I do think Georgia Tech would have likely beaten them, but remember the point of my formula is so that teams with few losses end up near the top. Georgia Tech obviously had a much better schedule, but you have to have a much better schedule to account for two extra losses.
I’m sure most of you remember when LSU had two losses and made the BCS Championship ahead of one-loss Kansas. That was a huge difference in schedule, but if LSU had three losses or Kansas had no losses, LSU would not have gone ahead of Kansas. I first started working on my current formula after the 2007 season, so that’s probably something I considered when I decided how much winning percentage counts and how much strength of schedule counts. I also think LSU would have beaten Kansas even if the Jayhawks had gone undefeated in 2007, but that doesn’t mean LSU would have deserved to play in the game ahead of them.
Anyway, Marshall is in the CUSA, which went 4-1 in the bowls. Compare that to the 4-7 mark of the ACC. Also, bad losses hurt more in my formula than good wins help. The one team that beat Marshall (Western Kentucky) won its bowl game, but all three teams that beat Georgia Tech lost theirs.
The top two teams of the SEC East (Missouri and Georgia) got into the top 15, finally passing up Ole Miss and Mississippi St., but they had too far to go to make it into the top 10. I think 19 of the top 21 being in P5 conferences is about right. I don’t mind giving some credit to the better teams of the other conferences at the bottom of the top 25.
USC made a pretty decent jump forward after they beat Nebraska and several teams in the group immediately ahead of them lost.
This is the completion of my 20th year ranking teams (although it was purely subjective before 2004), and this is the very first time I am ranking Memphis. Memphis is the 101st team I have ranked.
Note on conferences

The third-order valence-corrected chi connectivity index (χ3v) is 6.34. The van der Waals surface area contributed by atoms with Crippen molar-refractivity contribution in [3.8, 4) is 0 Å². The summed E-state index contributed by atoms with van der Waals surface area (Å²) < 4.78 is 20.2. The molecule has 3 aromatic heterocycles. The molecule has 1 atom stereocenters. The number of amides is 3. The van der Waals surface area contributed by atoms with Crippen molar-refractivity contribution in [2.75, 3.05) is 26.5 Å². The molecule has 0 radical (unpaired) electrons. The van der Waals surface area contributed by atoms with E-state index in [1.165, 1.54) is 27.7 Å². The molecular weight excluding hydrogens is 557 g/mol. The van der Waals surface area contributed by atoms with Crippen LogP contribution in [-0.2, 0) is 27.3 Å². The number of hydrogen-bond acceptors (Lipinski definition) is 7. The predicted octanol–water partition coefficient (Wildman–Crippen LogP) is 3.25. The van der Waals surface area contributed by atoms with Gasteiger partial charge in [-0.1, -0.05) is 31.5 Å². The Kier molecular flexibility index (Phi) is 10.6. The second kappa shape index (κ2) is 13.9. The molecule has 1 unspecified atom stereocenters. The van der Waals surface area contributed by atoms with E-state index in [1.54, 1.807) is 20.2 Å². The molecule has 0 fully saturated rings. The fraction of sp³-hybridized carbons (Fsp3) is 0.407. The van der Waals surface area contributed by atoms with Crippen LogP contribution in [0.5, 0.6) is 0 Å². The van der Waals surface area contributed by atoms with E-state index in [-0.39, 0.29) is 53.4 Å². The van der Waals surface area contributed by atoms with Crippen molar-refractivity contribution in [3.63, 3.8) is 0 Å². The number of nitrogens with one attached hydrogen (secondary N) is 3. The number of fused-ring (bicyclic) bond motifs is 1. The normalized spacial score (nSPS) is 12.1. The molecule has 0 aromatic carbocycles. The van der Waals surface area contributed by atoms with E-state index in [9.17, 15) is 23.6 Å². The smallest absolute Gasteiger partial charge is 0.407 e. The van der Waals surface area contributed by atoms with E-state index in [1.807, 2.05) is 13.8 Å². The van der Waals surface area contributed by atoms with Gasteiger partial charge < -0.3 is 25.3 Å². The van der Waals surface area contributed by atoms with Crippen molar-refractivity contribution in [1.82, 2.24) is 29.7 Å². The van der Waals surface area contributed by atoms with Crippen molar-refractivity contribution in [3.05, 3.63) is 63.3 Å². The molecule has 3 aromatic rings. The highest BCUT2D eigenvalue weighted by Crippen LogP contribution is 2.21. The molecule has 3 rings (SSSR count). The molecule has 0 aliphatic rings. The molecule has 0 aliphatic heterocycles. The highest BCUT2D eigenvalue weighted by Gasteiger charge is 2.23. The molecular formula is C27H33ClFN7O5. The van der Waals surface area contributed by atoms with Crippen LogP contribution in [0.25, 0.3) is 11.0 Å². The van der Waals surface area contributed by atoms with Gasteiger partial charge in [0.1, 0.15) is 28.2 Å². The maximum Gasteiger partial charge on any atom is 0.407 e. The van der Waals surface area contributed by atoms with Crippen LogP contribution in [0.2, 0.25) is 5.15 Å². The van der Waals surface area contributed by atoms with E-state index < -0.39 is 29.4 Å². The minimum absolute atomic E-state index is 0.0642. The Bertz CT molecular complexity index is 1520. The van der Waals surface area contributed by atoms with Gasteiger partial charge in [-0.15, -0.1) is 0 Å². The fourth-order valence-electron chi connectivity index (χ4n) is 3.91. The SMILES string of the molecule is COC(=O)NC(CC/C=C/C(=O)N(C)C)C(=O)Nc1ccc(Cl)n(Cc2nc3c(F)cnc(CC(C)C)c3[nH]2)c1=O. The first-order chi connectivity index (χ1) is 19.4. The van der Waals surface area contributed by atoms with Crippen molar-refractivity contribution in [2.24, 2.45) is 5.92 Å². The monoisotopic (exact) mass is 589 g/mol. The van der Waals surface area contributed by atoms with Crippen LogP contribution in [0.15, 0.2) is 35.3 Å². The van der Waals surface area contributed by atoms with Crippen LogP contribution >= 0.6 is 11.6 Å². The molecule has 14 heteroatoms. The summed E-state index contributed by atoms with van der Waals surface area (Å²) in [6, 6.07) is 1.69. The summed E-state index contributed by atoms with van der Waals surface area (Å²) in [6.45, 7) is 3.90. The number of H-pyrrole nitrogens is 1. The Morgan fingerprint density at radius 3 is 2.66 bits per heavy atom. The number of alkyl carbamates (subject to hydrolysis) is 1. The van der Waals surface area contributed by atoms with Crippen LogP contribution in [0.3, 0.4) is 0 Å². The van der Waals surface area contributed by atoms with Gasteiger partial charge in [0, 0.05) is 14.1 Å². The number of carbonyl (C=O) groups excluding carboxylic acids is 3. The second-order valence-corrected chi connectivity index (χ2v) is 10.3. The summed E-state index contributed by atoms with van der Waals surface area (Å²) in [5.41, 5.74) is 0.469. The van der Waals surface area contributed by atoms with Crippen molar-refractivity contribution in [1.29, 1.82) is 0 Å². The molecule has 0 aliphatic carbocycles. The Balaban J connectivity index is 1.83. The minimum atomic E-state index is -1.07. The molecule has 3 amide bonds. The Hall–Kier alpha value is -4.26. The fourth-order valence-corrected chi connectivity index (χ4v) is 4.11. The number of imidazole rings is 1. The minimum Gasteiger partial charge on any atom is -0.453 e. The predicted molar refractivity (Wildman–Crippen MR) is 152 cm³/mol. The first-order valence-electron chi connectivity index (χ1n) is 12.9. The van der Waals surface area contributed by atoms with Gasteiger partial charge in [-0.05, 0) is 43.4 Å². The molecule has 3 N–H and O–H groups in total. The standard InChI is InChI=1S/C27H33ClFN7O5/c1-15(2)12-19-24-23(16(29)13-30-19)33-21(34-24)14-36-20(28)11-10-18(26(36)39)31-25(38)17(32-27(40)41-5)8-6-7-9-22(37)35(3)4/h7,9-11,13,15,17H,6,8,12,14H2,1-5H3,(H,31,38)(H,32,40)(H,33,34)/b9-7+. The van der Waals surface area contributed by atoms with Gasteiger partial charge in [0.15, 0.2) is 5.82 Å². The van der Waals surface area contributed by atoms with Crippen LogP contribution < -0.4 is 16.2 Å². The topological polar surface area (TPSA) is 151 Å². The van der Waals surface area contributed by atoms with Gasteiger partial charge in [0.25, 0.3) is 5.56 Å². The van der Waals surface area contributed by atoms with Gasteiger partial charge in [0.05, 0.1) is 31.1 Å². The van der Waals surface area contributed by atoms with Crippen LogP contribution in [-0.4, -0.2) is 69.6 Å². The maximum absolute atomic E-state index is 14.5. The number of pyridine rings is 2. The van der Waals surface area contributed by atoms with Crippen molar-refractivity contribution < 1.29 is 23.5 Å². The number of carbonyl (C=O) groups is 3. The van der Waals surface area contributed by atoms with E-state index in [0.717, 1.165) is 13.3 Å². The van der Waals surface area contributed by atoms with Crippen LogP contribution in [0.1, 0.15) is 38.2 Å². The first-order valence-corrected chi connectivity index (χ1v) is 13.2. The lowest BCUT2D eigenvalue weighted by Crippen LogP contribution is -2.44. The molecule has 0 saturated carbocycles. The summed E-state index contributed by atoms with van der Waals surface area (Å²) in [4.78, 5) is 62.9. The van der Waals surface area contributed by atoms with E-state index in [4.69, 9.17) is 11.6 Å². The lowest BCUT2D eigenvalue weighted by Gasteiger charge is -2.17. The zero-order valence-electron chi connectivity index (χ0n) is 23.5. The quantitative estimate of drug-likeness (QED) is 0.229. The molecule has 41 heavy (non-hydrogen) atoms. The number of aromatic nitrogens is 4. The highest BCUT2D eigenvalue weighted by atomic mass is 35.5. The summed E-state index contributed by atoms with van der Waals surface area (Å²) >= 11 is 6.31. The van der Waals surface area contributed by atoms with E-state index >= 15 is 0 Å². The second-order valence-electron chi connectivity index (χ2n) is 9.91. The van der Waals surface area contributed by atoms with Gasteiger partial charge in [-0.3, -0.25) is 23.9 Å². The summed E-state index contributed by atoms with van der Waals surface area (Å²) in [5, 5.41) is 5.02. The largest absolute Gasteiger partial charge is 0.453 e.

This is slightly different analysis from my “conference report” series. In this blog, I’m commenting upon the rankings of the various teams rather than strictly looking at games between conferences. I do a summary of this with every ranking (except for the one after the Army-Navy game). You can see my chart here.
The SEC finishes with only one team in the top 10, but six in the top 25, nine in the top 40, and twelve in the top 50 (the chart linked to above does not give any credit for the top 50, just the top 40). Even #13 Kentucky finished 68th, just four spots behind Virginia Tech (who, as I think most people know, beat Ohio St.). Although like most of the country, I was a little surprised by WHICH SEC teams won, I think the above shows how tough it was to go undefeated if 13/14 teams in the conference were good enough to beat who turned out to be the best team in the country.
The SEC has 14 teams, and only 8 of them got to play Vanderbilt. The SEC might not have the best top teams (as was thought for much of the season), but if you think any other conference schedule was tougher, you’re kidding yourself.
Kenneth Massey lists about 90 top-to-bottom computer rankings of teams on his comparison site. Every one of them has the SEC as the top conference (at least based on average ranking of the teams). I know people want to call me a homer, but until I’m not part of the overwhelming consensus (even if one or two come out that disagree, that’s still true), I won’t take that allegation seriously.
The only rankings he lists on there that put the SEC second are the two (subjective) polls, but only the top 25 of each one is considered. Since the SEC has six teams between #26 and #50 in my ratings compared to only two in that range for the Pac-12, that’s ignoring a lot of the SEC’s relative strength toward the middle and below the middle of the conference.